The great irony of asthma is that breathing problems erupt because the body is fighting to protect itself.

It starts with an immune response to an allergen, like smoke or pollen, or to exertion or stress—even to a common cold. In an instant, T-helper cells (Th2) and CD4 cells are activated and interleukin-13 is produced, causing the airways to swell.

Researchers at the Miller School have identified a receptor/ligand pair—which are bonding molecules—and play a critical role in the first signals to the Th2 cells, starting the inflammation. And they may have a way to stop it.

Eckhard Podack, M.D., Ph.D., professor and chair of microbiology and immunology, was the lead author of a study published in May in the Journal of Experimental Medicine describing the role of the receptor/ligand pair (tumor necrosis factor receptor superfamily 25/TNFSF15) in lung inflammation.

“It’s a very important regulator of inflammation in the lung,” says Podack. And it both fuels inflammation and inhibits the body’s response. “Think of it as a gas pedal and the loss of a braking system.”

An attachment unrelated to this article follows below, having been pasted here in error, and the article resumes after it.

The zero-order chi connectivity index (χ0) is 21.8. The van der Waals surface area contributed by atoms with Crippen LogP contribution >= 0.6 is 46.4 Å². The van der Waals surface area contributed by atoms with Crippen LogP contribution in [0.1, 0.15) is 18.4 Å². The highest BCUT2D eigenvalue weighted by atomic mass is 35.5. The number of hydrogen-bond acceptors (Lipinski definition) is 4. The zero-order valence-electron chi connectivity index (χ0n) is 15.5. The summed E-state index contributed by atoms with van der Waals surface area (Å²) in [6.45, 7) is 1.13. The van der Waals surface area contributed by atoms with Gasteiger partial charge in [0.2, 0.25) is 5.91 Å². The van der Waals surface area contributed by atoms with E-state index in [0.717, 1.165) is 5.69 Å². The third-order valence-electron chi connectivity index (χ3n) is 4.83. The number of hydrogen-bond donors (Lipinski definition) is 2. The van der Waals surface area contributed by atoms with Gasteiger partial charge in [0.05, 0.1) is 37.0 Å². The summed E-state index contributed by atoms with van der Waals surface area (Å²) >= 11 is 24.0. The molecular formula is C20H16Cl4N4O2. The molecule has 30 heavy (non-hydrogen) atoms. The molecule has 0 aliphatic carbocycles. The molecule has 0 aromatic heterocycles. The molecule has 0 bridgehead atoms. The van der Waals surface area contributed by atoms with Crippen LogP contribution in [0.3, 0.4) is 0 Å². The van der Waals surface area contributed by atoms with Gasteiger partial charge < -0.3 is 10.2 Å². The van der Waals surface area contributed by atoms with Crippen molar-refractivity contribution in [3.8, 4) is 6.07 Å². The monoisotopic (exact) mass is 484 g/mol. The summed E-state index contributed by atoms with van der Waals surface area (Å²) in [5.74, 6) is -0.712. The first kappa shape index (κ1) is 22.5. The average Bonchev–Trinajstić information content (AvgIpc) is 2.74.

Podack is working with other researchers and UM’s Wallace H. Coulter Center for Translational Research on a promising targeted therapy. To date, one of the best ways to target certain molecules has been through antibodies, but they’re expensive and difficult to get FDA approved.

“So we are also developing this new platform technology called aptamers,” says Eli Gilboa, Ph.D., Dodson Professor of Microbiology and Immunology and director of the Dodson Interdisciplinary Immunotherapy Institute. “Unlike antibodies that have to be manufactured in cells, a complicated and expensive method, aptamers can be generated in a relatively simple and cost-effective chemical process.” The hope is that custom-made aptamers can be made to target this particular receptor/ligand pair—and to treat asthma and other ailments.